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Keywords: ski sports

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Historical Items (141)  |  Tax Records (0)  |  Exhibits (6)  |  Sites (7)  | 

Historical Items Showing 3 of 141 View All

Item 18907

Title: Lacing ski boots, Pleasant Mountain, ca. 1955

Contributed by: Ski Museum of Maine

Date: circa 1955

Location: Bridgton

Media: black and white photograph

Item 18908

Title: Pleasant Mountain ski instructor, ca. 1965

Contributed by: Ski Museum of Maine

Date: circa 1965

Location: Bridgton

Media: black & white photograph

Item 18916

Title: Aerial view of Pleasant Mountain ski trails

Contributed by: Ski Museum of Maine

Date: circa 1960

Location: Bridgton

Media: black & white photography

Exhibits Showing 3 of 6 View All


Riding the Old Blue chairlift at Pleasant Mountain

Skiing Pleasant Mountain

By the second half of the 20th century, skiing began to enjoy unprecedented popularity. Pleasant Mountain in Bridgton (later Shawnee Peak) was Maine's foremost place to join the fun in the 1950s and 1960s.


Leaving the start gate at the Sugarloaf World Cup, 1971

World Alpine Ski Racing in Maine

Sugarloaf -- a small ski area by European standards -- entered ski racing history in 1971 by hosting an event that was part of the World Cup Alpine Ski Championships. The "Tall Timber Classic," as the event was known, had a decidedly Maine flavor.


Jacques Cartier snowshoe club, ca. 1925

Les Raquetteurs

In the early 1600s, French explorers and colonizers in the New World quickly adopted a Native American mode of transportation to get around during the harsh winter months: the snowshoe. Most Northern societies had some form of snowshoe, but the Native Americans turned it into a highly functional item. French settlers named snowshoes "raquettes" because they resembled the tennis racket then in use.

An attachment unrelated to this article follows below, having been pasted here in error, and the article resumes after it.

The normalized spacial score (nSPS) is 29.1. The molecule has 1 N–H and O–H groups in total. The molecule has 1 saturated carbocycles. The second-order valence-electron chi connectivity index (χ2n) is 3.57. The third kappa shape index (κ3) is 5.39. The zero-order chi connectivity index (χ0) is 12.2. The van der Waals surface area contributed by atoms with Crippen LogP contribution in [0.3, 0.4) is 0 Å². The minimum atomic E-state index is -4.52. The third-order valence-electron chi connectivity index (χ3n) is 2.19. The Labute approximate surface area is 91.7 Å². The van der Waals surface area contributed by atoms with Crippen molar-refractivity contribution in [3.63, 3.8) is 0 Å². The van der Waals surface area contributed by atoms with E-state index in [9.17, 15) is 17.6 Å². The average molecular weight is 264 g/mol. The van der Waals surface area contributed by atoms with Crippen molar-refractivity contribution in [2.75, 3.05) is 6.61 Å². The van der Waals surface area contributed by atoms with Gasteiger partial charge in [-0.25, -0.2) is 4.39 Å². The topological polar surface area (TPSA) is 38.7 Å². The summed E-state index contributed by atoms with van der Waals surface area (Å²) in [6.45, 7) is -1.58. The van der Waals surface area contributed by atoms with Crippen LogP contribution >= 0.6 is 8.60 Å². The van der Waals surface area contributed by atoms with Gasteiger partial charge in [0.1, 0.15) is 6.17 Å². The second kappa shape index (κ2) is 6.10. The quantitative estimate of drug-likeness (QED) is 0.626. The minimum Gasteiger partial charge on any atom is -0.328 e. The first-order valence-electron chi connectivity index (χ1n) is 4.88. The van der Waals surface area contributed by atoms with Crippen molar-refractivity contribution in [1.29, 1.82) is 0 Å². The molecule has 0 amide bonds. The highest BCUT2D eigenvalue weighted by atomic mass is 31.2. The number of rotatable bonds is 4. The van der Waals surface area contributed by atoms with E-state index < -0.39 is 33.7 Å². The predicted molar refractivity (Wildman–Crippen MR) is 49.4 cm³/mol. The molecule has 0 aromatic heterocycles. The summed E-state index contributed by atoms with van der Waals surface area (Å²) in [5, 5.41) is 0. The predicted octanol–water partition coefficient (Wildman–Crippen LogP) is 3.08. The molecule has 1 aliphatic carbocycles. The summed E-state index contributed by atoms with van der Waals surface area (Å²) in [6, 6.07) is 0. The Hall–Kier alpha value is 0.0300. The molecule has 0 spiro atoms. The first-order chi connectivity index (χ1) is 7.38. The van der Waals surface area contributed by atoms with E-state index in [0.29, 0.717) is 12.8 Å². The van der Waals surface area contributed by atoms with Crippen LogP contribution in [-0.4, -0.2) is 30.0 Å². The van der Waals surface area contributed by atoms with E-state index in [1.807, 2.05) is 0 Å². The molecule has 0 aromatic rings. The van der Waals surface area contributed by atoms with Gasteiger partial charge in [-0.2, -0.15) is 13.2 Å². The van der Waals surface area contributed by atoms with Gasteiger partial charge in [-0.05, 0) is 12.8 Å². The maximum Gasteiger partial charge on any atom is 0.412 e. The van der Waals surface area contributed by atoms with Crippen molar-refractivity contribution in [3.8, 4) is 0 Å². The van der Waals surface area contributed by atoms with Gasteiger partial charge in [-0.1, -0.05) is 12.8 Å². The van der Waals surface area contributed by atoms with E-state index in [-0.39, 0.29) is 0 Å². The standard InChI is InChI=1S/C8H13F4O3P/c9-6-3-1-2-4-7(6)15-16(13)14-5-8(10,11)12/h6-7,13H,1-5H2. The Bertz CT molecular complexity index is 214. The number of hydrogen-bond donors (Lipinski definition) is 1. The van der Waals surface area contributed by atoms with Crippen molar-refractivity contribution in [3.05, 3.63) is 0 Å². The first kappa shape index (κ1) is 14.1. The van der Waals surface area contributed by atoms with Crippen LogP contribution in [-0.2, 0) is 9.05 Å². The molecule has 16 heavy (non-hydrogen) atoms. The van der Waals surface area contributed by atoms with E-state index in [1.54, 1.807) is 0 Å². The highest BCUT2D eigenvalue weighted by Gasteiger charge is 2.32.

Sites Showing 3 of 7 View All


Lacing ski boots, Pleasant Mountain, ca. 1955

Ski Museum of Maine

View collections, facts, and contact information for this Contributing Partner.


Nils and Karna Persson, New Sweden, ca. 1890

Maine's Swedish Colony, July 23, 1870

A history of Maine's Swedish Colony in Aroostook County. Project partners include Caribou Public Library, Maine Swedish Colony, New Sweden School, New Sweden Historical Society, Nylander Museum, and Stockholm Historical Society. In addition to a substantive history of the Colony generally, exhibit topics cover specific family histories, Olof Nylander, mills and homes in Stockholm, hand tools, railroads, and more.


Grist and saw mills on the Upper Falls, Rumford, ca. 1895

Western Maine Foothills Region

Eleven communities comprise the Western Foothills Region, all interconnected yet each with its own unique, rich history. This site is the beginning of the towns sharing their stories with the world, each other, and the next generation. Working closely with local schools, six historical societies came together to help the next generation understand the heritage of their area. We invite you to explore our exhibits that celebrate the individuals and events that formed our communities.